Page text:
8. A Systematic Approach for Multidimensional, Closed-Form Analytic Modeling: Effective Intrinsic Carrier Concentrations in Ga 1-x Al x As Heterostructures.

    PubMed

    Bennett, Herbert S; Filliben, James J

    2002-01-01

    A critical issue identified in both the technology roadmap from the Optoelectronics Industry Development Association and the roadmaps from the National Electronics Manufacturing Initiative, Inc. is the need for predictive computer simulations of processes, devices, and circuits. The goal of this paper is to respond to this need by representing the extensive amounts of theoretical data for transport properties in the multi-dimensional space of mole fractions of AlAs in Ga1- x Al x As, dopant densities, and carrier densities in terms of closed form analytic expressions. Representing such data in terms of closed-form analytic expressions is a significant challenge that arises in developing computationally efficient simulations of microelectronic and optoelectronic devices. In this paper, we present a methodology to achieve the above goal for a class of numerical data in the bounded two-dimensional space of mole fraction of AlAs and dopant density. We then apply this methodology to obtain closed-form analytic expressions for the effective intrinsic carrier concentrations at 300 K in n-type and p-type Ga1- x Al x As as functions of the mole fraction x of AlAs between 0.0 and 0.3. In these calculations, the donor density N D for n-type material varies between 10(16) cm(-3) and 10(19) cm(-3) and the acceptor density N A for p-type materials varies between 10(16) cm(-3) and 10(20) cm(-3). We find that p-type Ga1- x Al x As presents much greater challenges for obtaining acceptable analytic fits whenever acceptor densities are sufficiently near the Mott transition because of increased scatter in the numerical computer results for solutions to the theoretical equations. The Mott transition region in p-type Ga1- x Al x As is of technological significance for mobile wireless communications systems. This methodology and its associated principles, strategies, regression analyses, and graphics are expected to be applicable to other problems beyond the specific case of effective

  9. A Systematic Approach for Multidimensional, Closed-Form Analytic Modeling: Effective Intrinsic Carrier Concentrations in Ga1−xAlxAs Heterostructures

    PubMed Central

    Bennett, Herbert S.; Filliben, James J.

    2002-01-01

    A critical issue identified in both the technology roadmap from the Optoelectronics Industry Development Association and the roadmaps from the National Electronics Manufacturing Initiative, Inc. is the need for predictive computer simulations of processes, devices, and circuits. The goal of this paper is to respond to this need by representing the extensive amounts of theoretical data for transport properties in the multi-dimensional space of mole fractions of AlAs in Ga1−xAlxAs, dopant densities, and carrier densities in terms of closed form analytic expressions. Representing such data in terms of closed-form analytic expressions is a significant challenge that arises in developing computationally efficient simulations of microelectronic and optoelectronic devices. In this paper, we present a methodology to achieve the above goal for a class of numerical data in the bounded two-dimensional space of mole fraction of AlAs and dopant density. We then apply this methodology to obtain closed-form analytic expressions for the effective intrinsic carrier concentrations at 300 K in n-type and p-type Ga1−xAlxAs as functions of the mole fraction x of AlAs between 0.0 and 0.3. In these calculations, the donor density ND for n-type material varies between 1016 cm−3 and 1019 cm−3 and the acceptor density NA for p-type materials varies between 1016 cm−3 and 1020 cm−3. We find that p-type Ga1−xAlxAs presents much greater challenges for obtaining acceptable analytic fits whenever acceptor densities are sufficiently near the Mott transition because of increased scatter in the numerical computer results for solutions to the theoretical equations. The Mott transition region in p-type Ga1−xAlxAs is of technological significance for mobile wireless communications systems. This methodology and its associated principles, strategies, regression analyses, and graphics are expected to be applicable to other problems beyond the specific case of effective intrinsic carrier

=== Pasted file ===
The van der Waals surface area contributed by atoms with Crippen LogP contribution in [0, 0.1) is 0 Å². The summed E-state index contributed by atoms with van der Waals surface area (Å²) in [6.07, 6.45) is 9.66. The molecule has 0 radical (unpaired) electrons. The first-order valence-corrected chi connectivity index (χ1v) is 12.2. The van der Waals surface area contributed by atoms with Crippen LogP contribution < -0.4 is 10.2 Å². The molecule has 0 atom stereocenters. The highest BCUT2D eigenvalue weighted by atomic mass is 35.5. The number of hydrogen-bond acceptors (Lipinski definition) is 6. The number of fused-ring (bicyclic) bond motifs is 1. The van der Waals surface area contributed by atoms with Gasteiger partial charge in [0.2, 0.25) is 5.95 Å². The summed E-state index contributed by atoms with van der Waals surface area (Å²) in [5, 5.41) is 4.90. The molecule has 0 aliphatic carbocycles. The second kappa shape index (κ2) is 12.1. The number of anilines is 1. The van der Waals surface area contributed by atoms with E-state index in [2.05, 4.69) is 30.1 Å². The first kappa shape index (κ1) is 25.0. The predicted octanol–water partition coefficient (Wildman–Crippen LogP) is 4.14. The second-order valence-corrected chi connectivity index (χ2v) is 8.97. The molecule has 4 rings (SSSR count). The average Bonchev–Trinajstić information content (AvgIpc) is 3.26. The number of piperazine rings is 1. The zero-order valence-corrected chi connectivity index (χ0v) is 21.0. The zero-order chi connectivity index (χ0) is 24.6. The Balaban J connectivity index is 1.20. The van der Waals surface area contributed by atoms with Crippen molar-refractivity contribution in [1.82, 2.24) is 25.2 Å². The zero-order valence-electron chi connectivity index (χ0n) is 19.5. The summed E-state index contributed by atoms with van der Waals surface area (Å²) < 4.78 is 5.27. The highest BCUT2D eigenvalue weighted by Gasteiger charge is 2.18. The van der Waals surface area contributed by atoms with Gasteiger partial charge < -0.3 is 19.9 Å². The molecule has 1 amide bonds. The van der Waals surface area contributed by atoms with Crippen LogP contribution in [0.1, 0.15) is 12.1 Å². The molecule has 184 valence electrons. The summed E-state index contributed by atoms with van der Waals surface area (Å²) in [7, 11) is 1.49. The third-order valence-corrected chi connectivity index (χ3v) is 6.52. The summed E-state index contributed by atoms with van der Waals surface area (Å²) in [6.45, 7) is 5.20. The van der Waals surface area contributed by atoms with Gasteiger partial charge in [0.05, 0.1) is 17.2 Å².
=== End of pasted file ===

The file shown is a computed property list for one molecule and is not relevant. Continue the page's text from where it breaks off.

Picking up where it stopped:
10. Corrosion resistance, chemistry, and mechanical aspects of Nitinol surfaces formed in hydrogen peroxide solutions.

    PubMed

    Shabalovskaya, Svetlana A; Anderegg, James W; Undisz, Andreas; Rettenmayr, Markus; Rondelli, Gianni C

    2012-08-01

    Ti oxides formed naturally on Nitinol surfaces are only a few nanometers thick. To increase their thickness, heat treatments are explored. The resulting surfaces exhibit poor resistance to pitting corrosion. As an alternative approach to accelerate surface oxidation and grow thicker oxides, the exposure of Nitinol to strong oxidizing H(2)O(2) aqueous solutions (3 and 30%) for various periods of time was used. Using X-Ray Photoelectron Spectroscopy (XPS) and Auger spectroscopy, it was found that the surface layers with variable Ti (6-15 at %) and Ni (5-13 at %) contents and the thickness up to 100 nm without Ni-enriched interfaces could be formed. The response of the surface oxides to stress in superelastic regime of deformations depended on oxide thickness. In the corrosion studies performed in both strained and strain-free states using potentiodynamic and potentiostatic polarizations, the surfaces treated in H(2)O(2) showed no pitting in corrosive solution that was assigned to higher chemical homogeneity of the surfaces free of secondary phases and inclusions that assist better biocompatibility of Nitinol medical devices. Copyright © 2012 Wiley Periodicals, Inc.